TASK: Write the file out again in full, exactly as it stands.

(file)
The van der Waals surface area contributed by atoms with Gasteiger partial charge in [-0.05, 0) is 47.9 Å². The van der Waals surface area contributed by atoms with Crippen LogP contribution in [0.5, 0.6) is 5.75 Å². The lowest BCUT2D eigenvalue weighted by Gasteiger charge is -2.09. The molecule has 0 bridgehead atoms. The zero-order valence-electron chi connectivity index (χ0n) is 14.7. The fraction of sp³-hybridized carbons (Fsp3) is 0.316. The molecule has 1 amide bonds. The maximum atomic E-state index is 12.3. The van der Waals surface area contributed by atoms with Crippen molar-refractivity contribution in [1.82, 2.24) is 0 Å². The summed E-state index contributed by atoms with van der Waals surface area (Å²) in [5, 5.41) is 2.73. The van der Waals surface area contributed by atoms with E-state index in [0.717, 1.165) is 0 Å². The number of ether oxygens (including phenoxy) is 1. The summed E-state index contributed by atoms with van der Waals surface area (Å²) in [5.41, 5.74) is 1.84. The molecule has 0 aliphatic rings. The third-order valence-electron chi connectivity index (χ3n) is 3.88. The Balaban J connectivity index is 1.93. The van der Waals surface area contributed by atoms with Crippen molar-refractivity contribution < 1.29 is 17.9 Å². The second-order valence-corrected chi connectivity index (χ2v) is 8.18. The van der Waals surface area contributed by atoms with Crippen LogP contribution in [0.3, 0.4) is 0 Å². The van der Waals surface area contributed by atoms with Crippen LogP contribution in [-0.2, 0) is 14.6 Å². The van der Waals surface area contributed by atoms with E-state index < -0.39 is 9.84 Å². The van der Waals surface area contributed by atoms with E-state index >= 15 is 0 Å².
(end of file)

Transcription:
The van der Waals surface area contributed by atoms with Gasteiger partial charge in [-0.05, 0) is 47.9 Å². The van der Waals surface area contributed by atoms with Crippen LogP contribution in [0.5, 0.6) is 5.75 Å². The lowest BCUT2D eigenvalue weighted by Gasteiger charge is -2.09. The molecule has 0 bridgehead atoms. The zero-order valence-electron chi connectivity index (χ0n) is 14.7. The fraction of sp³-hybridized carbons (Fsp3) is 0.316. The molecule has 1 amide bonds. The maximum atomic E-state index is 12.3. The van der Waals surface area contributed by atoms with Crippen molar-refractivity contribution in [1.82, 2.24) is 0 Å². The summed E-state index contributed by atoms with van der Waals surface area (Å²) in [5, 5.41) is 2.73. The van der Waals surface area contributed by atoms with E-state index in [0.717, 1.165) is 0 Å². The number of ether oxygens (including phenoxy) is 1. The summed E-state index contributed by atoms with van der Waals surface area (Å²) in [5.41, 5.74) is 1.84. The molecule has 0 aliphatic rings. The third-order valence-electron chi connectivity index (χ3n) is 3.88. The Balaban J connectivity index is 1.93. The van der Waals surface area contributed by atoms with Crippen molar-refractivity contribution < 1.29 is 17.9 Å². The second-order valence-corrected chi connectivity index (χ2v) is 8.18. The van der Waals surface area contributed by atoms with Crippen LogP contribution in [0.3, 0.4) is 0 Å². The van der Waals surface area contributed by atoms with Crippen LogP contribution in [-0.2, 0) is 14.6 Å². The van der Waals surface area contributed by atoms with E-state index < -0.39 is 9.84 Å². The van der Waals surface area contributed by atoms with E-state index >= 15 is 0 Å².